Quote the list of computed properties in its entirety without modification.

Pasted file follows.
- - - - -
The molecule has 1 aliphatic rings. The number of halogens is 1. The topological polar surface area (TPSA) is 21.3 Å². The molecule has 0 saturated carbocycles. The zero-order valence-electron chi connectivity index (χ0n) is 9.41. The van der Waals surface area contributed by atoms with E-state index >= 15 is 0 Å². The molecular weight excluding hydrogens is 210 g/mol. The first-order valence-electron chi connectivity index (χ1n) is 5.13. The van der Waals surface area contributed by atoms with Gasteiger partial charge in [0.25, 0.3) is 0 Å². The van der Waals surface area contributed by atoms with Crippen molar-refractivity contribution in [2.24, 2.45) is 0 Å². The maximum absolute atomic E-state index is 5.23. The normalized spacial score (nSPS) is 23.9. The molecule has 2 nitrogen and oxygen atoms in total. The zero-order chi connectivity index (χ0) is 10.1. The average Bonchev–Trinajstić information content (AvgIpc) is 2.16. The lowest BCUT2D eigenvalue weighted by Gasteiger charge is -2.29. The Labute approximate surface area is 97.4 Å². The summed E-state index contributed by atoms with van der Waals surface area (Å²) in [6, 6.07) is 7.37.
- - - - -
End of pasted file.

The molecule has 1 aliphatic rings. The number of halogens is 1. The topological polar surface area (TPSA) is 21.3 Å². The molecule has 0 saturated carbocycles. The zero-order valence-electron chi connectivity index (χ0n) is 9.41. The van der Waals surface area contributed by atoms with E-state index >= 15 is 0 Å². The molecular weight excluding hydrogens is 210 g/mol. The first-order valence-electron chi connectivity index (χ1n) is 5.13. The van der Waals surface area contributed by atoms with Gasteiger partial charge in [0.25, 0.3) is 0 Å². The van der Waals surface area contributed by atoms with Crippen molar-refractivity contribution in [2.24, 2.45) is 0 Å². The maximum absolute atomic E-state index is 5.23. The normalized spacial score (nSPS) is 23.9. The molecule has 2 nitrogen and oxygen atoms in total. The zero-order chi connectivity index (χ0) is 10.1. The average Bonchev–Trinajstić information content (AvgIpc) is 2.16. The lowest BCUT2D eigenvalue weighted by Gasteiger charge is -2.29. The Labute approximate surface area is 97.4 Å². The summed E-state index contributed by atoms with van der Waals surface area (Å²) in [6, 6.07) is 7.37.